Ed Pollack

Query optimizer changes in SQL Server 2016 explained

June 17, 2016 by

Description

SQL Server 2016 includes a variety of query optimizer enhancements. Some of these have existed since the first previews while others were added later. This is an opportunity to discuss, test out, and validate the behavior and benefits of these changes!

The Details

What follows is a feature-by-feature walkthrough, with some demos, explanations, and the implications of each change based on my testing and analysis. Some of these changes are very straightforward and do not require any real testing, but discussion is still worth the time and effort 🙂

Compatibility Level Guarantee

Any database may have its compatibility mode set to a previous (supported) version of SQL Server. This allows some level of backward compatibility between a newer version of SQL Server and an older one. By doing so, we can facilitate a smoother upgrade between versions, knowing that we are not immediately cutting the cord on all discontinued or altered features. Despite being in a compatibility mode, you can still take advantage of new SQL Server features, so long as they do not directly conflict with a feature of the older compatibility level you are using.

We can validate the current compatibility mode for any (or all) databases on a server via the sys.databases system view:

The results are a list of databases and their associated compatibility mode. This is a nice quick way to verify if any databases have an old compatibility level, or are not at a desired version:

Running this on my local machine returns a single database that is running under SQL Server 2008R2 compatibility mode:

Compatibility mode may be updated using an ALTER DATABASE command, such as this:

This TSQL will adjust AdventureWorks2014 to use SQL Server 2016 compatibility.

Prior to SQL Server 2016, running a database in a previous version’s compatibility mode had no guarantees with regards to the behavior of the query optimizer and the executions plans it generated. Starting in SQL Server 2016, Microsoft guarantees that new query optimizer improvements will only be available in compatibility level 130. If you are running a database on a SQL Server 2016 server, but it is in an earlier compatibility mode, then no new optimizer features will be applied when queries are executed in your database.

This means that if you upgrade a server from SQL Server 2014 to 2016 and leave a database in compatibility level 120, then query plans will remain the same as they were on the old version. New optimizer features will only become available when the database is altered to utilize compatibility level 130.

Changes in Compatibility Level 130

What changes when you move to compatibility level 130? Here’s a brief list with a bit of detail:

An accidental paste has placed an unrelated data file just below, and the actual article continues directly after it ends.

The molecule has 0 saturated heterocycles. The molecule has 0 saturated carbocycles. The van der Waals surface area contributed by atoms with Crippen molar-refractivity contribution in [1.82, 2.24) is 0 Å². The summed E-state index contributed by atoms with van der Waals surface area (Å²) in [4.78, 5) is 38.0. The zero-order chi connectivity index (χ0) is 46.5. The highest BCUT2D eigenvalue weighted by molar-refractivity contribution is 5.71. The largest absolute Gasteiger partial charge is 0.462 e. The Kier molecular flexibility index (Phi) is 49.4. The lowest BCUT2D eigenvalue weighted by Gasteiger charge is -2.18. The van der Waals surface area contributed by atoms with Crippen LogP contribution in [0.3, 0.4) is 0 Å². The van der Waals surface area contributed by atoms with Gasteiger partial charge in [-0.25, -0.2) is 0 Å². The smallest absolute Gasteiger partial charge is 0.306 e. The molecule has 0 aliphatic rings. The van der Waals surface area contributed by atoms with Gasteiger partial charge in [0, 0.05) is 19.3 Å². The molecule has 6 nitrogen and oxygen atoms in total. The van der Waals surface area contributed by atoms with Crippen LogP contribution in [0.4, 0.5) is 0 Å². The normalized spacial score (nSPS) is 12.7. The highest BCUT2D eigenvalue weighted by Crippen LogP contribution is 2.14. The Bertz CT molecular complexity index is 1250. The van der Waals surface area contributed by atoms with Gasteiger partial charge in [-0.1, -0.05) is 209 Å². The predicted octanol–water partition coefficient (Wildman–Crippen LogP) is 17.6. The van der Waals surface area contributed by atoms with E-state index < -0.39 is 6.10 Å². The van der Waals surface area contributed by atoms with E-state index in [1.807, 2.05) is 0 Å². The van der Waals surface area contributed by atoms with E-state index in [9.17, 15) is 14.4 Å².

• MD2, MD4, MD5, SHA, and SHA1 hash algorithms are no longer supported. Use SHA2_256 or SHA2_512 instead.

  • A given table can now have 10,000 foreign keys or referential constraints. The limit used to be 253. That is a LOT of foreign keys!

  • Statistics sampling is now multi-threaded. All previous versions were single-threaded.

  • Trace flag 2371 is on by default, whereas in all previous versions it was off. This trace flag changes how automatically updating statistics determine when to update and how to update. Without it enabled, statistics would update when 20% of a table changed. For smaller tables, this is generally acceptable. For larger tables, it become untenable. The trace flag makes it so that statistics are auto-updated for a smaller % of change, starting at about 25k rows, which is ideal for very large tables. In SQL Server 2016, in addition to the trace flag being on, improvements have been made to which rows are sampled (leaning towards newer data). Lastly, auto-updating statistics will no longer block queries while running.

  • Batch mode is used by the optimizer for more operations in SQL Server 2016 than it was previously. This mode allows batches of rows to be operated on by a CPU, rather than one at a time. This greatly improves performance on large data sets, and can be very helpful in warehousing or other environments with massive amounts of data. Prior to SQL Server 2016, batch mode could be used with columnstore indexes, but its use was limited. In the new version, batch mode can be used for:

    • Sorts using columnstore indexes

    • Window function aggregation

    • Multiple distinct operators on columnstore indexes

    • Queries with serial plans, or those under maximum degree of parallelism = 1.

  • Cardinality estimation is improved, beyond those enhancements found in SQL Server 2014.